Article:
What trends have featured in recent Australian private acquisitions?
We recently launched our sixth annual DealTrends report which analyses private target mergers and acquisitions in the Australian market.
Strong cross-border deal flows
Cross-border deals in FY2016 made up 80% of the surveyed ‘mega deals’ (A$500m+) and more than 50% of the total deals surveyed, demonstrating that international investors see Australia as a favourable place to do business.
In particular, in deals featuring a non-Australian jurisdiction there was an increase to 22% for cross-border deals involving China. There was also particularly high deal activity in deals involving the US and the UK.
Given the high activity in cross-border deals involving these jurisdictions, coupled with recent changes to the Australian Foreign Investment Review Board approval process, foreign investment approvals have become an increasingly common regulatory condition precedent.
However, compared to previous years the reliance on conditions precedent generally is declining, which indicates that buy-side risk appetite is firming up. This year’s report shows that (other than for regulatory approvals) there was a decrease in prevalence of all key conditions precedent, including the use of material adverse change conditions.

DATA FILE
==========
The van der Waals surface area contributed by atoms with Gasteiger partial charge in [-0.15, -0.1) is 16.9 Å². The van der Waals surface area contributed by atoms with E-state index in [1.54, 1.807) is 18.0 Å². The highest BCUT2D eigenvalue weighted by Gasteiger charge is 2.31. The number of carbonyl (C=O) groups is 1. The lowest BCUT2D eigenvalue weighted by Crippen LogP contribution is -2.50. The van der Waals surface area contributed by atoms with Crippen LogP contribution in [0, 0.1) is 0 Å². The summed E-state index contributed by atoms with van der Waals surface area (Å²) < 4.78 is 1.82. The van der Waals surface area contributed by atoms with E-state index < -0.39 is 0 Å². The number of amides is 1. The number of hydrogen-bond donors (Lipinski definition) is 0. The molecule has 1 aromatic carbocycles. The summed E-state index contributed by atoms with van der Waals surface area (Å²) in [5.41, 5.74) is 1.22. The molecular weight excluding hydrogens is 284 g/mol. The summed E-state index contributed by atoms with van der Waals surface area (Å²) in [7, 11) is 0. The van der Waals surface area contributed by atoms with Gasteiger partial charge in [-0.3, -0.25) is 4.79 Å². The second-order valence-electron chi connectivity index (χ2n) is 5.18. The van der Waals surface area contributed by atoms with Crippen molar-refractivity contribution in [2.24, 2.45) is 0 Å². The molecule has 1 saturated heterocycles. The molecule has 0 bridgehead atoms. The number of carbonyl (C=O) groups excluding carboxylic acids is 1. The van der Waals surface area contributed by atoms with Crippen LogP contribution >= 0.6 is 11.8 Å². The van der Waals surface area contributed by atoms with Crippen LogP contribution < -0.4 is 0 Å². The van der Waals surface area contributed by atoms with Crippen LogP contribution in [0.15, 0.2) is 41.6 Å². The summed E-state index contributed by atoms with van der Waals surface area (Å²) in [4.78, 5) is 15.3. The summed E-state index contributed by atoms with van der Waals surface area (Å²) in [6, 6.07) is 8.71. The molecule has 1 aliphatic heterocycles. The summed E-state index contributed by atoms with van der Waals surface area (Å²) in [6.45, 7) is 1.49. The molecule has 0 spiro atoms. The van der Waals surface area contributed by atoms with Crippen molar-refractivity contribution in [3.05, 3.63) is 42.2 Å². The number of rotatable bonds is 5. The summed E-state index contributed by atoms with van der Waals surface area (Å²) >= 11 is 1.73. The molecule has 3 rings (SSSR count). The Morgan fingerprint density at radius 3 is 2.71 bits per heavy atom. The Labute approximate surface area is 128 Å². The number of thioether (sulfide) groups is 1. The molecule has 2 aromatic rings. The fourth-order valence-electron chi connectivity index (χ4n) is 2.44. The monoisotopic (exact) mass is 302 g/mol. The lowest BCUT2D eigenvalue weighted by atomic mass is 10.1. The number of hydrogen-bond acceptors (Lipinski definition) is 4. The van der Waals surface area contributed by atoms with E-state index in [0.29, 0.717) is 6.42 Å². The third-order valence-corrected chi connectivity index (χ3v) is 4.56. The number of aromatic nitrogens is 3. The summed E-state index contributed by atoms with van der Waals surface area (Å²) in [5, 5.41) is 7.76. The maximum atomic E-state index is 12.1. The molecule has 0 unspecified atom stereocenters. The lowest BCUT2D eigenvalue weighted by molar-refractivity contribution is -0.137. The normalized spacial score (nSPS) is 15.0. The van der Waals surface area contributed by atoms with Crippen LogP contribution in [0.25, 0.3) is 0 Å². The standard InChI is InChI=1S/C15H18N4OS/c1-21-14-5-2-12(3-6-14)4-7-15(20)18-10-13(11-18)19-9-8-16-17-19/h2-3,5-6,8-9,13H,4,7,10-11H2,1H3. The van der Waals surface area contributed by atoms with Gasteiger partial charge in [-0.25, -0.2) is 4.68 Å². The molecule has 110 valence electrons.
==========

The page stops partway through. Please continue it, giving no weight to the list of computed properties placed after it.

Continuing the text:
Locked box mechanisms gain traction in Australia
‘Fixed price’ deals have traditionally been slow to gain traction in Australian private M&A compared to other overseas markets such as Europe or the US, however this year we saw an increase in the use of ‘locked box’ mechanisms to a total of 21% of all deals surveyed. This suggests that domestic deal parties and advisors are becoming more comfortable with this structure.
Steady increase in warranty and indemnity insurance
For the sixth year in a row the steady increase in use of warranty and indemnity insurance continued, rising to 40% of deals surveyed from just 15% in FY2011. In addition to private equity exits, it has now become a common feature in corporate transactions, with 33% of non-private equity deals using warranty and indemnity insurance. Warranty and indemnity insurance is now also a common feature of cross-border deals (at 37% of cross-border deals).
Increased awareness of anti-bribery and corruption risks
There has been a gradual but consistent increase year on year in deal terms specifically addressing anti-bribery and corruption risk. While this is not surprising for cross-border deals, it is noteworthy that 14% of domestic deals in FY2016 featured specific anti-bribery provisions.